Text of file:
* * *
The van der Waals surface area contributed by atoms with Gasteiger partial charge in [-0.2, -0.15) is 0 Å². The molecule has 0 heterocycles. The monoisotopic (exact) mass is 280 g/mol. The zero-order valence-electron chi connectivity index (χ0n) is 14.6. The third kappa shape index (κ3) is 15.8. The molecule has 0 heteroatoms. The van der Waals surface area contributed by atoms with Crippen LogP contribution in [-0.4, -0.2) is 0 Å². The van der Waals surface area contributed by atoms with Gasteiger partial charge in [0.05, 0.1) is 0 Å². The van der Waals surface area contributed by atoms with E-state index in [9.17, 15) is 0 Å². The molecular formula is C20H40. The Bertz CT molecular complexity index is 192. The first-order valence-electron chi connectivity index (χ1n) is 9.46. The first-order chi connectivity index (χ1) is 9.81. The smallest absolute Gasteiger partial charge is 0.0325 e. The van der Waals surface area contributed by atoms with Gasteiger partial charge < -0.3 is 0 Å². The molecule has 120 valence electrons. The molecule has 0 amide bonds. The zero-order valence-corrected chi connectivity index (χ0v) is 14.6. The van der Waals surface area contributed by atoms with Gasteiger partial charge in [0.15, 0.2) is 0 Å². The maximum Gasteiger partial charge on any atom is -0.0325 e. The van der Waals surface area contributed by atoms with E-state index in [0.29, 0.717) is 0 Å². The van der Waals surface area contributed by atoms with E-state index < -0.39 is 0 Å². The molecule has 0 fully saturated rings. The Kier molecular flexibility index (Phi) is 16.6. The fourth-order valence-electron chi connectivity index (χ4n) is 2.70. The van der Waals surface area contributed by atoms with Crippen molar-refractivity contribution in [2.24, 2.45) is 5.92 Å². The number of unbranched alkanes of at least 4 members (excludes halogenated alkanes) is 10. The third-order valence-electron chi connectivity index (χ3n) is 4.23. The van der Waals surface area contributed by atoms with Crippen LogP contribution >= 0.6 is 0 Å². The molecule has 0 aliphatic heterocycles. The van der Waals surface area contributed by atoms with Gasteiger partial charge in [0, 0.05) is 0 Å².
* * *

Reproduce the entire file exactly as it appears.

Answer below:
The van der Waals surface area contributed by atoms with Gasteiger partial charge in [-0.2, -0.15) is 0 Å². The molecule has 0 heterocycles. The monoisotopic (exact) mass is 280 g/mol. The zero-order valence-electron chi connectivity index (χ0n) is 14.6. The third kappa shape index (κ3) is 15.8. The molecule has 0 heteroatoms. The van der Waals surface area contributed by atoms with Crippen LogP contribution in [-0.4, -0.2) is 0 Å². The van der Waals surface area contributed by atoms with Gasteiger partial charge in [0.05, 0.1) is 0 Å². The van der Waals surface area contributed by atoms with E-state index in [9.17, 15) is 0 Å². The molecular formula is C20H40. The Bertz CT molecular complexity index is 192. The first-order valence-electron chi connectivity index (χ1n) is 9.46. The first-order chi connectivity index (χ1) is 9.81. The smallest absolute Gasteiger partial charge is 0.0325 e. The van der Waals surface area contributed by atoms with Gasteiger partial charge < -0.3 is 0 Å². The molecule has 120 valence electrons. The molecule has 0 amide bonds. The zero-order valence-corrected chi connectivity index (χ0v) is 14.6. The van der Waals surface area contributed by atoms with Gasteiger partial charge in [0.15, 0.2) is 0 Å². The maximum Gasteiger partial charge on any atom is -0.0325 e. The van der Waals surface area contributed by atoms with E-state index in [0.29, 0.717) is 0 Å². The van der Waals surface area contributed by atoms with E-state index < -0.39 is 0 Å². The molecule has 0 fully saturated rings. The Kier molecular flexibility index (Phi) is 16.6. The fourth-order valence-electron chi connectivity index (χ4n) is 2.70. The van der Waals surface area contributed by atoms with Crippen molar-refractivity contribution in [2.24, 2.45) is 5.92 Å². The number of unbranched alkanes of at least 4 members (excludes halogenated alkanes) is 10. The third-order valence-electron chi connectivity index (χ3n) is 4.23. The van der Waals surface area contributed by atoms with Crippen LogP contribution >= 0.6 is 0 Å². The molecule has 0 aliphatic heterocycles. The van der Waals surface area contributed by atoms with Gasteiger partial charge in [0, 0.05) is 0 Å².